Those Explosions In Gaza Are(n’t) Special Effects

It should come as a shock to no one (certainly not those who know me) that I’m a fan of movies based on comic books. The films set in the Marvel Cinematic Universe have been favorites of mine and I’m looking forward to Guardians of the Galaxy with such anticipation I can hardly contain myself.

But I don’t watch these movies without a certain sort of largely subconscious reservation. Consider (for two minutes and thirty seconds) this trailer for The Avengers

Lots of explosions, CGI, some acting, fight choreography, and more explosions; just what we expect from the sort of movie The Avengers is.

And then there’s reality.

Here’s a video snippet from Vine user RemyRemz (@RemyRemz on Twitter). Turn on the sound at your own risk if your computer’s speakers are turned up to 11.

When I watch an action movie I’m very easily suckered into the fictional “reality” (or verisimilitude, if you prefer a Fifty Dollar Word) portrayed so skillfully by the crew of SFX artists responsible for such things. I’ve never bought fully into the idea of ‘suspension of disbelief‘ that so many film critics and nerds bandy about. When I watch The Avengers, I don’t suspend anything. Rather, I think that the old saying, “Seeing is believing,” is what’s really in play. It’s more work to not believe something than it is to believe it when you see it, if what you’re seeing is sufficiently convincing. Which is why the reality of that exploded building in RemyRemz’s video is so powerful. There’s no logical filter, no way to remind yourself after seeing it, “Oh, it’s just a special effect.” It’s real. And that’s why RemyRemz posted it. A building in Gaza was destroyed. If that building was inhabited at the time of the strike, people died. I don’t want to believe people died in that attack, but it would dishonor their deaths if I didn’t believe.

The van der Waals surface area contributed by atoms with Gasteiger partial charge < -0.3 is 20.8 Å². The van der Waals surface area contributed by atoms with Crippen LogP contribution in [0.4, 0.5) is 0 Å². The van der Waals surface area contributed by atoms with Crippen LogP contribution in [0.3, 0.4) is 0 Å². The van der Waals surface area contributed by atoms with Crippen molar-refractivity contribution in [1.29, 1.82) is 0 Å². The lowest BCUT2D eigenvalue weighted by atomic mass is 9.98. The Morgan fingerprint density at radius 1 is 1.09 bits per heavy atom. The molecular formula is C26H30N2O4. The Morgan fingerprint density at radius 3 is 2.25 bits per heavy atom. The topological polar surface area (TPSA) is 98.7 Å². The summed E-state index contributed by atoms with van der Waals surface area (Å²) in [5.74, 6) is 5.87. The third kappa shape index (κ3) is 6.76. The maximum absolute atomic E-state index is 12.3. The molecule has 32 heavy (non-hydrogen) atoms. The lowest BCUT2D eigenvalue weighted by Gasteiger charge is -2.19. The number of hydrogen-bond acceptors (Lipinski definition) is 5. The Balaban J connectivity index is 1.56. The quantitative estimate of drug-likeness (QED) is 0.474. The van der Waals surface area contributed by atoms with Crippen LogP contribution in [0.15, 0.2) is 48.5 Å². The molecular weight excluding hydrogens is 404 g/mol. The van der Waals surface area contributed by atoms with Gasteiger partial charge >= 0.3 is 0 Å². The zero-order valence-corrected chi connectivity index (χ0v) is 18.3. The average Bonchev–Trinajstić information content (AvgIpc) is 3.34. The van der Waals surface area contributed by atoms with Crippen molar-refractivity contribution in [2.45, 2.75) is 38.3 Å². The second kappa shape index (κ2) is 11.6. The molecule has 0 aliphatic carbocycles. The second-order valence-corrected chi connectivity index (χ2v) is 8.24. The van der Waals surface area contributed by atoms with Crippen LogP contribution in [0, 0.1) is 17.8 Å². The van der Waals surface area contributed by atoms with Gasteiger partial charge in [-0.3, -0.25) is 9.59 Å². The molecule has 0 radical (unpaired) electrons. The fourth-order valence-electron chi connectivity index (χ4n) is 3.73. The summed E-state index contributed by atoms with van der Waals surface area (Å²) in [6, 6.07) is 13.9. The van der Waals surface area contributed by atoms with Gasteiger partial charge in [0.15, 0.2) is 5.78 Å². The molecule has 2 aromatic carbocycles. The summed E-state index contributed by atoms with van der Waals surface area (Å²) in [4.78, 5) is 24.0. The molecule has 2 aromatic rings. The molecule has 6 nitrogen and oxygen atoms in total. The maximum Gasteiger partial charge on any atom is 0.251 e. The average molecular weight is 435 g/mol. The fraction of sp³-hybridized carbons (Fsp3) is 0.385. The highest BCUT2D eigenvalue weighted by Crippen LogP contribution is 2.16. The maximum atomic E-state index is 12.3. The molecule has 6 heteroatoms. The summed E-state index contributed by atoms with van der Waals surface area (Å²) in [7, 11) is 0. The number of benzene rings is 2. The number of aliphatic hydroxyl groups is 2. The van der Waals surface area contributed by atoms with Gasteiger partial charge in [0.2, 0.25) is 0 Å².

This is my reservation. I don’t want to filter reality like I might filter a movie. I don’t ever want to become disconnected or callous regarding what happens when bombs drop and missiles fly.

When I originally conceived this post I thought it would end here, but something else came across my Twitter feed, from journalist Allen Sørensen: (also appearing on Al Jazeera)

For some Israelis, their military, and the helpless Palestinians of Gaza, have become characters in an action movie. I’m sure those Israelis think the special effects are great, too.

They don’t seem to share my reservation.

Addendum, 12 July 2014: Bring a Picnic, Watch the Show: Enjoying Gaza Assault In a Lawn Chair

Twitter uproar over pic of ‘applauding’ Israelis watching night attacks on Gaza

Israelis pictured eating POPCORN and clapping as they watch deadly bombardment of Gaza

Addendum, 13 July 2014: When bombs receive applause

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